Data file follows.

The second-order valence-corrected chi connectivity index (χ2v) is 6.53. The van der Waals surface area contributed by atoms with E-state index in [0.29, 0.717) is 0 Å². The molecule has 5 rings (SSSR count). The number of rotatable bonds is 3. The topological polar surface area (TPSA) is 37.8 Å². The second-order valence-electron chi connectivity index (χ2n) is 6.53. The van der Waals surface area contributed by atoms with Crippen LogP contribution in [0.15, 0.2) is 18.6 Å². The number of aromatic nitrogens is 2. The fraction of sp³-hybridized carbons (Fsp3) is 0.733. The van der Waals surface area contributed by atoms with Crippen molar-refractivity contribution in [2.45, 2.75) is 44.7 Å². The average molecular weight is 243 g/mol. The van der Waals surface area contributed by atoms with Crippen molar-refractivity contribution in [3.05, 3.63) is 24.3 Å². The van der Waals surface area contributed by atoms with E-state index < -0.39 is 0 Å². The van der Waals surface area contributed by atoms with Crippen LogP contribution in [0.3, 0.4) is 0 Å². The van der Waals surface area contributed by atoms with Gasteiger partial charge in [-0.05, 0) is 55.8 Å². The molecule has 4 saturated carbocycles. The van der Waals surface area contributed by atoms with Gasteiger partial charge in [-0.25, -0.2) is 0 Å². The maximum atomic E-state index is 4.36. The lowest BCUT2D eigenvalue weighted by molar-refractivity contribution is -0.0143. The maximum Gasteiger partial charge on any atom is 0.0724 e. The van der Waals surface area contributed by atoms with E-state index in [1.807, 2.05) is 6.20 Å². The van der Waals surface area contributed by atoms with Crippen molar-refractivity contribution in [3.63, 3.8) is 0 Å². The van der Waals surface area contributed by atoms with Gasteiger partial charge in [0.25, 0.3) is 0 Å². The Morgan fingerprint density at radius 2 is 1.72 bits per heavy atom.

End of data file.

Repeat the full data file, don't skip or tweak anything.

The second-order valence-corrected chi connectivity index (χ2v) is 6.53. The van der Waals surface area contributed by atoms with E-state index in [0.29, 0.717) is 0 Å². The molecule has 5 rings (SSSR count). The number of rotatable bonds is 3. The topological polar surface area (TPSA) is 37.8 Å². The second-order valence-electron chi connectivity index (χ2n) is 6.53. The van der Waals surface area contributed by atoms with Crippen LogP contribution in [0.15, 0.2) is 18.6 Å². The number of aromatic nitrogens is 2. The fraction of sp³-hybridized carbons (Fsp3) is 0.733. The van der Waals surface area contributed by atoms with Crippen molar-refractivity contribution in [2.45, 2.75) is 44.7 Å². The average molecular weight is 243 g/mol. The van der Waals surface area contributed by atoms with Crippen molar-refractivity contribution in [3.05, 3.63) is 24.3 Å². The van der Waals surface area contributed by atoms with E-state index < -0.39 is 0 Å². The van der Waals surface area contributed by atoms with Crippen LogP contribution in [0.3, 0.4) is 0 Å². The van der Waals surface area contributed by atoms with Gasteiger partial charge in [-0.05, 0) is 55.8 Å². The molecule has 4 saturated carbocycles. The van der Waals surface area contributed by atoms with Gasteiger partial charge in [-0.25, -0.2) is 0 Å². The maximum atomic E-state index is 4.36. The lowest BCUT2D eigenvalue weighted by molar-refractivity contribution is -0.0143. The maximum Gasteiger partial charge on any atom is 0.0724 e. The van der Waals surface area contributed by atoms with E-state index in [1.807, 2.05) is 6.20 Å². The van der Waals surface area contributed by atoms with Crippen molar-refractivity contribution in [3.63, 3.8) is 0 Å². The van der Waals surface area contributed by atoms with Gasteiger partial charge in [0.25, 0.3) is 0 Å². The Morgan fingerprint density at radius 2 is 1.72 bits per heavy atom.